William Hood, when writing of Fra Angelico at San Marco, noted that the ‘translucent surfaces’ of the architecture ‘shimmer in the soft currents of light gliding over from just outside’.
5 August 2019
Urban Impulses, the new exhibition at The Photographers’ Gallery here in London, exemplifies the reasons why contemporary photography now so often seems to take the lead over contemporary painting. It is more directly relevant to the world that we, the viewers, inhabit. Photographers have been witnesses to it all – ELS The show is about […]
The noted writer and curator Paul Carey-Kent gives us his rolling ten recommended Contemporary and Modern art exhibitions for August 2019 in London now. Paul currently freelances for Art Monthly, Frieze, Elephant, STATE, Photomonitor, Border Crossings and World of Interiors, and has a weekly online column at FAD Art News.
1 August 2019
Billed as the first-ever COLLAGE survey exhibition in the world, this Edinburgh Festival fun extravaganza of 400 years of cut and paste art encompasses Picasso to Monty Python, Victorian valentines to Andy Warhol, Max Ernst to Peter Blake, Cindy Sherman, Robert Rauschenberg – and of course today’s Photoshop.
I have personal reasons to be interested in this book – Company Curiosities, by Arthur Macgregor. A direct ancestor of mine, not however mentioned in the text, was Chairman of the British East India Company in some of its glory days at the end of the 18th century.
25 July 2019
Is the Finnish painter Helene Schjerfbeck (1862-1946) the most fascinating artist the anglophone world has never heard of? The fashionable preoccupation with women artists of past and present is throwing up and out some real discoveries and rediscoveries.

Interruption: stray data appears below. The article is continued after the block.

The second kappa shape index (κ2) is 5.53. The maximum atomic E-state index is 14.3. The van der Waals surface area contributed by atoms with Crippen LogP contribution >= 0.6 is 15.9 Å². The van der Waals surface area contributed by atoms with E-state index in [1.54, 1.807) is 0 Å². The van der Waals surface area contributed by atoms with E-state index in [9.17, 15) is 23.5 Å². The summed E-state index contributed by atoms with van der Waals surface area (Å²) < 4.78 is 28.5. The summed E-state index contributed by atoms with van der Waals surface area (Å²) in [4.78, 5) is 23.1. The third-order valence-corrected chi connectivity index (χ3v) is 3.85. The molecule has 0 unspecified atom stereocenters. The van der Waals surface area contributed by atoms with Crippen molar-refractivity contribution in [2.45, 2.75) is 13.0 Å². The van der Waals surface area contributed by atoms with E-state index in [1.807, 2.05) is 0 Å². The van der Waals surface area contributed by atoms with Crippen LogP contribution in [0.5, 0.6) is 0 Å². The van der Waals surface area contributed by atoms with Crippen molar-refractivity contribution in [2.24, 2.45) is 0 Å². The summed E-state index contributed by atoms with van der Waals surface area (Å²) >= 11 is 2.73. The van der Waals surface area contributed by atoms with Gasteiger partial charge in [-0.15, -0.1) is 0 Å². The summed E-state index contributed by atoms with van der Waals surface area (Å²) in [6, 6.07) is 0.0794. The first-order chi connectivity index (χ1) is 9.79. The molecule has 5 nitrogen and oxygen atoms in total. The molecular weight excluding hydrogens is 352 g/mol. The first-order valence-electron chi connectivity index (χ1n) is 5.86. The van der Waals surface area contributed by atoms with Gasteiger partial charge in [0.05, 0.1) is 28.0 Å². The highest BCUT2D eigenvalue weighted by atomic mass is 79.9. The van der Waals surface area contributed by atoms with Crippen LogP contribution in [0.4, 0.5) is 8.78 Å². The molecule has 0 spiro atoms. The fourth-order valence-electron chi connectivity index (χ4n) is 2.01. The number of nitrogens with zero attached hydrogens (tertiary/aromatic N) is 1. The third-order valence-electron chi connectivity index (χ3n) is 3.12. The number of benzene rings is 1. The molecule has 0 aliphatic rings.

25 July 2019
The current Ed Moses paintings on display at Blain/Southern represent only a snippet of a very varied career.
23 July 2019
Brave New Visions, this special exhibition at Sotheby’s George Street galleries, is a tell and show of the ways in which Britain’s insular art world was expanded and transformed by newcomers,
18 July 2019
There can be no doubt that Art-Exit: 1939, at the 12 Star Gallery in Europe House, Smith Square, is a highly political exhibition.
14 July 2019
The new show at Charlie Smith London celebrates, as the handout tells you, “a full decade’s operations in Shoreditch”. Within that period, the gallery has presented 88 exhibitions and has participated in more than 30 art fairs in Germany, Italy, the Netherlands, Switzerland, the USA and here in the UK.
14 July 2019
Liz Magic Laser has created an exhibition on the ground floor of Fact Liverpool as part of Real Work. This is an absorbing show about people working in unrecognised freelance jobs and how their quality of life and business can be improved through certain goals and techniques through advice from a life coach and a […]
10 July 2019
Olafur Eliasson is now a very big deal in the world of contemporary art
9 July 2019
Artlyst has attended Talking Maps, a new exhibition at the famous Bodleian Libraries, Oxford – a celebration of maps throughout history
7 July 2019
The Greek artist Panayiotis Vassillakis, known simply as Takis, born in Athens in 1925, is a very senior member of today’s international avant-garde. His new show at Tate Modern – what? Not a woman, not a person of colour? – therefore qualifies as an event of some interest.
6 July 2019
It’s time for the annual show of sculpture in Regent’s Park, organised by the Frieze Art Fair, but opening far in advance of the fair itself, and lasting for much longer. Also, it’s free. What’s on view, you see for nothing. Which makes me wish, quite fervently, that it was a more convincing show.
4 July 2019
Felix Vallotton, the subject of a new exhibition on view now, at the Royal Academy, was a betwixt and between sort of artist. Swiss by birth, he became French.
3 July 2019
When the boats sail past on a summer’s day and the light falls gently, and we’re solstice-awake in the long days, Alexander Calder reels back to life as if he himself is a film, viewed in the flickering light of the sea cast by this special spot.
30 June 2019
Contemplating the Spiritual in Contemporary Art a new exhibition at Rosenfeld Porcini is proof, if proof is needed, that there is no shortage of artists exploring, as Erika Doss described them, ‘the intersections of iconography, religious orthodoxy